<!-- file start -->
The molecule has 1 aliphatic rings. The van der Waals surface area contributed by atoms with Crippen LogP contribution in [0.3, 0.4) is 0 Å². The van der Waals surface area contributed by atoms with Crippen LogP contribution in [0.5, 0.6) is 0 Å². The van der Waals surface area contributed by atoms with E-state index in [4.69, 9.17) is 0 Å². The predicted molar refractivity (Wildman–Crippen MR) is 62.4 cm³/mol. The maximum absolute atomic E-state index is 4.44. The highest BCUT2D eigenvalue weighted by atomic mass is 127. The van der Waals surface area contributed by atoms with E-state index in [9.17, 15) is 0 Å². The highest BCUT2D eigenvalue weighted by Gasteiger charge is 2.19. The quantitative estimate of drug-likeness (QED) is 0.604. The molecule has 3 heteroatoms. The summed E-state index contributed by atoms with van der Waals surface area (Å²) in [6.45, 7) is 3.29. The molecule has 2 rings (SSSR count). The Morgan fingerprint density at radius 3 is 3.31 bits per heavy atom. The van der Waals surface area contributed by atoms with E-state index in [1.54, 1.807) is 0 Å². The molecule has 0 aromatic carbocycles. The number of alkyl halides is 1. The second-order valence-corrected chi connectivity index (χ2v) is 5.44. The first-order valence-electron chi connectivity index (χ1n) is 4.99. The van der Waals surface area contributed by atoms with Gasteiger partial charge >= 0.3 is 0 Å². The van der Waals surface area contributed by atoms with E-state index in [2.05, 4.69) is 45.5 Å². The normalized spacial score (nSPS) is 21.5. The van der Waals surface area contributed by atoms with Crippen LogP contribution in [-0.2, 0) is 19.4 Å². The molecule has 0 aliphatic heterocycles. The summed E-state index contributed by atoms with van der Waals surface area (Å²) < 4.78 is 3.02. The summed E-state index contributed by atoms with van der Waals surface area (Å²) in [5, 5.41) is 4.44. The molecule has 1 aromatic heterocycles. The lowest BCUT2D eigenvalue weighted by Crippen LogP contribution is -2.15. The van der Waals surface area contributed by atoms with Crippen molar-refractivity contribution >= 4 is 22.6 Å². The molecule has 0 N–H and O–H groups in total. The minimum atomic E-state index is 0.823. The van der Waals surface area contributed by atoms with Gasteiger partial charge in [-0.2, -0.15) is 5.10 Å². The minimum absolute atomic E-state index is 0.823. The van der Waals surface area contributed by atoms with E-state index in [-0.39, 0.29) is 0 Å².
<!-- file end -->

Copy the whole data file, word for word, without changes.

The molecule has 1 aliphatic rings. The van der Waals surface area contributed by atoms with Crippen LogP contribution in [0.3, 0.4) is 0 Å². The van der Waals surface area contributed by atoms with Crippen LogP contribution in [0.5, 0.6) is 0 Å². The van der Waals surface area contributed by atoms with E-state index in [4.69, 9.17) is 0 Å². The predicted molar refractivity (Wildman–Crippen MR) is 62.4 cm³/mol. The maximum absolute atomic E-state index is 4.44. The highest BCUT2D eigenvalue weighted by atomic mass is 127. The van der Waals surface area contributed by atoms with E-state index in [9.17, 15) is 0 Å². The highest BCUT2D eigenvalue weighted by Gasteiger charge is 2.19. The quantitative estimate of drug-likeness (QED) is 0.604. The molecule has 3 heteroatoms. The summed E-state index contributed by atoms with van der Waals surface area (Å²) in [6.45, 7) is 3.29. The molecule has 2 rings (SSSR count). The Morgan fingerprint density at radius 3 is 3.31 bits per heavy atom. The van der Waals surface area contributed by atoms with E-state index in [1.54, 1.807) is 0 Å². The molecule has 0 aromatic carbocycles. The number of alkyl halides is 1. The second-order valence-corrected chi connectivity index (χ2v) is 5.44. The first-order valence-electron chi connectivity index (χ1n) is 4.99. The van der Waals surface area contributed by atoms with Gasteiger partial charge >= 0.3 is 0 Å². The van der Waals surface area contributed by atoms with E-state index in [2.05, 4.69) is 45.5 Å². The normalized spacial score (nSPS) is 21.5. The van der Waals surface area contributed by atoms with Crippen LogP contribution in [-0.2, 0) is 19.4 Å². The molecule has 0 aliphatic heterocycles. The summed E-state index contributed by atoms with van der Waals surface area (Å²) < 4.78 is 3.02. The summed E-state index contributed by atoms with van der Waals surface area (Å²) in [5, 5.41) is 4.44. The molecule has 1 aromatic heterocycles. The lowest BCUT2D eigenvalue weighted by Crippen LogP contribution is -2.15. The van der Waals surface area contributed by atoms with Crippen molar-refractivity contribution >= 4 is 22.6 Å². The molecule has 0 N–H and O–H groups in total. The minimum atomic E-state index is 0.823. The van der Waals surface area contributed by atoms with Gasteiger partial charge in [-0.2, -0.15) is 5.10 Å². The minimum absolute atomic E-state index is 0.823. The van der Waals surface area contributed by atoms with E-state index in [-0.39, 0.29) is 0 Å².